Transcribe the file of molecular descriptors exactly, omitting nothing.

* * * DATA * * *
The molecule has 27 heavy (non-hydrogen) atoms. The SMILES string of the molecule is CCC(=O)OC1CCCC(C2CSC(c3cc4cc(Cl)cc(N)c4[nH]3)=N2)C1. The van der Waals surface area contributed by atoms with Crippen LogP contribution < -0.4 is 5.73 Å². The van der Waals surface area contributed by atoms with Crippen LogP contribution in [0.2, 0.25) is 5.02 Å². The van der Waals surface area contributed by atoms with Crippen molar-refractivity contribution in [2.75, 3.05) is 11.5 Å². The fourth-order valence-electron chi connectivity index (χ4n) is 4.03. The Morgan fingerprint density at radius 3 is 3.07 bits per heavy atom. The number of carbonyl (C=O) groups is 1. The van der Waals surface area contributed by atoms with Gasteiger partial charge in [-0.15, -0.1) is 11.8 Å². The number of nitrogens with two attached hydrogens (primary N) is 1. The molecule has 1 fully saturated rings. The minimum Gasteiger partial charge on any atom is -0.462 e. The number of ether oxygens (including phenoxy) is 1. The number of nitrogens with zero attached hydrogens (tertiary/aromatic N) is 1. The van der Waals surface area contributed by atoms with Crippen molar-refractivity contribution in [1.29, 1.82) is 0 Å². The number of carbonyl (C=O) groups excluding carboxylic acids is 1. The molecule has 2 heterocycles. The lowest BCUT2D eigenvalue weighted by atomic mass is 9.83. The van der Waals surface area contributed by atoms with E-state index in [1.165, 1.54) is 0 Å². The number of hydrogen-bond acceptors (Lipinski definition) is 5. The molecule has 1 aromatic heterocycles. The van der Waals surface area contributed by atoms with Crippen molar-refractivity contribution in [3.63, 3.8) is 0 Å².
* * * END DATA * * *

The molecule has 27 heavy (non-hydrogen) atoms. The SMILES string of the molecule is CCC(=O)OC1CCCC(C2CSC(c3cc4cc(Cl)cc(N)c4[nH]3)=N2)C1. The van der Waals surface area contributed by atoms with Crippen LogP contribution < -0.4 is 5.73 Å². The van der Waals surface area contributed by atoms with Crippen LogP contribution in [0.2, 0.25) is 5.02 Å². The van der Waals surface area contributed by atoms with Crippen molar-refractivity contribution in [2.75, 3.05) is 11.5 Å². The fourth-order valence-electron chi connectivity index (χ4n) is 4.03. The Morgan fingerprint density at radius 3 is 3.07 bits per heavy atom. The number of carbonyl (C=O) groups is 1. The van der Waals surface area contributed by atoms with Gasteiger partial charge in [-0.15, -0.1) is 11.8 Å². The number of nitrogens with two attached hydrogens (primary N) is 1. The molecule has 1 fully saturated rings. The minimum Gasteiger partial charge on any atom is -0.462 e. The number of ether oxygens (including phenoxy) is 1. The number of nitrogens with zero attached hydrogens (tertiary/aromatic N) is 1. The van der Waals surface area contributed by atoms with Crippen molar-refractivity contribution in [1.29, 1.82) is 0 Å². The number of carbonyl (C=O) groups excluding carboxylic acids is 1. The molecule has 2 heterocycles. The lowest BCUT2D eigenvalue weighted by atomic mass is 9.83. The van der Waals surface area contributed by atoms with E-state index in [1.165, 1.54) is 0 Å². The number of hydrogen-bond acceptors (Lipinski definition) is 5. The molecule has 1 aromatic heterocycles. The van der Waals surface area contributed by atoms with Crippen molar-refractivity contribution in [3.63, 3.8) is 0 Å².